It is May and you have probably already started planting your summer garden, which is fantastic! Now that the weather is getting warmer there are lots to do between planting, weeding, and other maintenance around the garden.  May is the time to fill in your outdoor space and containers with wonderful plants.  I still have a bunch of bulbs that I am going to plant this month.  If you are still looking for ideas of what to plant, we have some suggestions you can look over.

Here are 6 plants you can try growing in May:


Gladiolus – Gladiolus is a flowering plant that is a member of the Iris family. This old-fashioned flower has grown in popularity again. The easy to grow plant has long flower spikes that will bring vertical interest to your garden.  The flowers have ruffles on them and are available in many colors and are often sold in mixed colors.  They grow 3 to 8 feet depending on the variety.  They bloom in the summer.  Gladiolus plants thrive in full sun and well-drained soil. They will bloom in shade, but the flowers will be smaller, and the flower stalks will be floppy.

Sunflower - While they are often grown for their impressive flowers they are also cultivated for their edible seeds. Regardless, of how they are classified as a flower or edible this is a fun plant to grow! They got their name as during the day the flowers always turn to face the sun. The plants are not fussy about soil conditions but do benefit from mulch and a little extra water in dry spaces. It is relatively pest and disease-free and while we’re all probably familiar with the 9-foot-tall varieties there are some you can grow in containers too! This is another fun plant to grow with your kids!


Corn - Nothing says summer more than eating a fresh ear of corn, but it used to take a lot of space to grow. However, there are now corn plants that even grow in containers so there is no reason not to try it in your yard this year. It prefers conditions like that of beans which make a great companion plant.  As the corn gets nice and tall and the beans can use the stalks for support. You will need a sunny location with rich soil that drains well but during the hot summer months mulch the plant, so they do not dry out. They will need 1 to 2 inches of water a week and you might have to provide that water if Mother Nature does not!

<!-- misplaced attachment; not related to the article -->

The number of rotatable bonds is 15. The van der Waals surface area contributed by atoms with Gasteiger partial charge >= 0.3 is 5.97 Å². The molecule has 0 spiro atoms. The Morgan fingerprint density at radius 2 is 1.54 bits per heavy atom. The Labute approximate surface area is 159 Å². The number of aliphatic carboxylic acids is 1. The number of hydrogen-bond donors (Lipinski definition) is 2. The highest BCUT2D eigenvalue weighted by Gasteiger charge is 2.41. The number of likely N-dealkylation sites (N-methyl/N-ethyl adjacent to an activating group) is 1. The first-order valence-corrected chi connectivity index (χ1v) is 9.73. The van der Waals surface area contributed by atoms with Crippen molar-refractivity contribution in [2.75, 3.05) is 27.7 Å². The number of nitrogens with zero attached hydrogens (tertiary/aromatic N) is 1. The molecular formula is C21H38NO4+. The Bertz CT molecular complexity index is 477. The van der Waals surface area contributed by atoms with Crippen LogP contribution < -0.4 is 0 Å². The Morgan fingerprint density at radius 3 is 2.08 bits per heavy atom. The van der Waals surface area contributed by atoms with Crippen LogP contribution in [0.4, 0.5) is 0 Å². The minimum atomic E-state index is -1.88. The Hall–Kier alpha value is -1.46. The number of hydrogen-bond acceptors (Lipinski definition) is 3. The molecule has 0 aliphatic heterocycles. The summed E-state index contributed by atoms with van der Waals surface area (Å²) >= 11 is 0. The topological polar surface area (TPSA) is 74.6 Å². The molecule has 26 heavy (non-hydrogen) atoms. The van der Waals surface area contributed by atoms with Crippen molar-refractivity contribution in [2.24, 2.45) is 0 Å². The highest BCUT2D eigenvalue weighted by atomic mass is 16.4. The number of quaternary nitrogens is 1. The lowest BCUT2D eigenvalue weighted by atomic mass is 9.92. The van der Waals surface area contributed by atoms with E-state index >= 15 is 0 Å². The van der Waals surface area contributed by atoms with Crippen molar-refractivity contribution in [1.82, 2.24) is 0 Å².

Strawberry - The garden strawberry was first bred in Brittany, France, in the 1750s. The fruit is grown for its bright red color, juicy texture, and sweetness. Strawberries are rich in vitamin C and can be eaten as a dessert fruit, pastry, or pie filling, and are also often preserved in many ways.  It does well in a variety of soils and has a low fertilizer requirement.  The plant requires moist soil and is susceptible to drought conditions.  Strawberry plants can last from one to four years.  While there are many different varieties of strawberries, Fragaria ananassa is the most common one grown. ‘

Watermelon – Watermelon is a flowering plant that originates from Africa. The plant is usually grown from seeds in climates tropical to temperate, needing temperatures higher than 77 °F.  Location selection is important as watermelons need 8 to 10 hours of sunlight per day.  The plant needs regular watering, about one inch per week, and regular applications of fertilizer.  It takes 80-100 days for the plant to reach maturity.  You will know when your watermelon is ready when it stops growing, has a yellow underside, and the stem at the base of the fruit starts to shrivel.  To harvest your watermelon, snip the stem from the vine with sheers.


Creeping Jenny - Creeping Jenny is an evergreen ground cover that thrives in damp soil conditions. Its green foliage can take on a yellow hue in bright sunny conditions and it also produces yellow flowers in the summer. It will do well in partial shade and is generally not bothered by pests or diseases. It can also be used in pots where it will spill over the edges of the container or weave itself in between other plants. Once established it requires little care, but it can be invasive in some areas so give it lots of room to spread!

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